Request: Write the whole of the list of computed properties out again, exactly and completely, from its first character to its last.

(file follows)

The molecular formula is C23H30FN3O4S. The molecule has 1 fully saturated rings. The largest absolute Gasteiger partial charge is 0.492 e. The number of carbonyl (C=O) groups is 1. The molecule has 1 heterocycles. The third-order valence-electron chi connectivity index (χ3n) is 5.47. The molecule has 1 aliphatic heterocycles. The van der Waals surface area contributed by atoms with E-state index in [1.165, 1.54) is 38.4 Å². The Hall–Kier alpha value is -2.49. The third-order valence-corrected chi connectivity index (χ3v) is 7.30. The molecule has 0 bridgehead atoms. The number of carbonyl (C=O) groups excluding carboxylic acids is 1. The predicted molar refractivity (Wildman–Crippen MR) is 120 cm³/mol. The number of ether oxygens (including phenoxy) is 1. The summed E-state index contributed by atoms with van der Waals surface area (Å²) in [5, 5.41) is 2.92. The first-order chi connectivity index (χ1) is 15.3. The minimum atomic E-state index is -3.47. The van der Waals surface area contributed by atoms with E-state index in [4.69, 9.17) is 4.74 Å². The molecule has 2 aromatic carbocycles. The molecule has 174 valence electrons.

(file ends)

The molecular formula is C23H30FN3O4S. The molecule has 1 fully saturated rings. The largest absolute Gasteiger partial charge is 0.492 e. The number of carbonyl (C=O) groups is 1. The molecule has 1 heterocycles. The third-order valence-electron chi connectivity index (χ3n) is 5.47. The molecule has 1 aliphatic heterocycles. The van der Waals surface area contributed by atoms with E-state index in [1.165, 1.54) is 38.4 Å². The Hall–Kier alpha value is -2.49. The third-order valence-corrected chi connectivity index (χ3v) is 7.30. The molecule has 0 bridgehead atoms. The number of carbonyl (C=O) groups excluding carboxylic acids is 1. The predicted molar refractivity (Wildman–Crippen MR) is 120 cm³/mol. The number of ether oxygens (including phenoxy) is 1. The summed E-state index contributed by atoms with van der Waals surface area (Å²) in [5, 5.41) is 2.92. The first-order chi connectivity index (χ1) is 15.3. The minimum atomic E-state index is -3.47. The van der Waals surface area contributed by atoms with E-state index in [4.69, 9.17) is 4.74 Å². The molecule has 2 aromatic carbocycles. The molecule has 174 valence electrons.